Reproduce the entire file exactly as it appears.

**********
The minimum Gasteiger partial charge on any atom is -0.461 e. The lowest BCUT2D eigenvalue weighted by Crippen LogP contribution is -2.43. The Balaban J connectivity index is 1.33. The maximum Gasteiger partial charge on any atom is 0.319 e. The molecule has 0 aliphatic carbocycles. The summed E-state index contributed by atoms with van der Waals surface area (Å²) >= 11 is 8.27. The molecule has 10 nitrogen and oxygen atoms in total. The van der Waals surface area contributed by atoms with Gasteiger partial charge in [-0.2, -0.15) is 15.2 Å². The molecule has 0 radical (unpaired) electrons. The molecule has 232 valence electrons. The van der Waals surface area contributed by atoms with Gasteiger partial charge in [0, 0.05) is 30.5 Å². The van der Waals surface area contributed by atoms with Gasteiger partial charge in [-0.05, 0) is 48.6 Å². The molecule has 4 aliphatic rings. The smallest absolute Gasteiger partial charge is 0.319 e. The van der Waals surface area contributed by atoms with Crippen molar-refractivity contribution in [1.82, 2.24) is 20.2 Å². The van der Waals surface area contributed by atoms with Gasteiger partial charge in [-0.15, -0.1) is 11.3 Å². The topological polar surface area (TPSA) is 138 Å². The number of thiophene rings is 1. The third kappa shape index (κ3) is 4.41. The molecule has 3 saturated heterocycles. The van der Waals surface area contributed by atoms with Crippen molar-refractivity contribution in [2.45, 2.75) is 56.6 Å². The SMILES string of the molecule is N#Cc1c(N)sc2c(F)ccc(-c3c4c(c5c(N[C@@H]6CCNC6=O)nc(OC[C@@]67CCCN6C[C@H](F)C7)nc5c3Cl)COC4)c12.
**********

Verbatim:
The minimum Gasteiger partial charge on any atom is -0.461 e. The lowest BCUT2D eigenvalue weighted by Crippen LogP contribution is -2.43. The Balaban J connectivity index is 1.33. The maximum Gasteiger partial charge on any atom is 0.319 e. The molecule has 0 aliphatic carbocycles. The summed E-state index contributed by atoms with van der Waals surface area (Å²) >= 11 is 8.27. The molecule has 10 nitrogen and oxygen atoms in total. The van der Waals surface area contributed by atoms with Gasteiger partial charge in [-0.2, -0.15) is 15.2 Å². The molecule has 0 radical (unpaired) electrons. The molecule has 232 valence electrons. The van der Waals surface area contributed by atoms with Gasteiger partial charge in [0, 0.05) is 30.5 Å². The van der Waals surface area contributed by atoms with Gasteiger partial charge in [-0.05, 0) is 48.6 Å². The molecule has 4 aliphatic rings. The smallest absolute Gasteiger partial charge is 0.319 e. The van der Waals surface area contributed by atoms with Crippen molar-refractivity contribution in [1.82, 2.24) is 20.2 Å². The van der Waals surface area contributed by atoms with Gasteiger partial charge in [-0.15, -0.1) is 11.3 Å². The topological polar surface area (TPSA) is 138 Å². The number of thiophene rings is 1. The third kappa shape index (κ3) is 4.41. The molecule has 3 saturated heterocycles. The van der Waals surface area contributed by atoms with Crippen molar-refractivity contribution in [2.45, 2.75) is 56.6 Å². The SMILES string of the molecule is N#Cc1c(N)sc2c(F)ccc(-c3c4c(c5c(N[C@@H]6CCNC6=O)nc(OC[C@@]67CCCN6C[C@H](F)C7)nc5c3Cl)COC4)c12.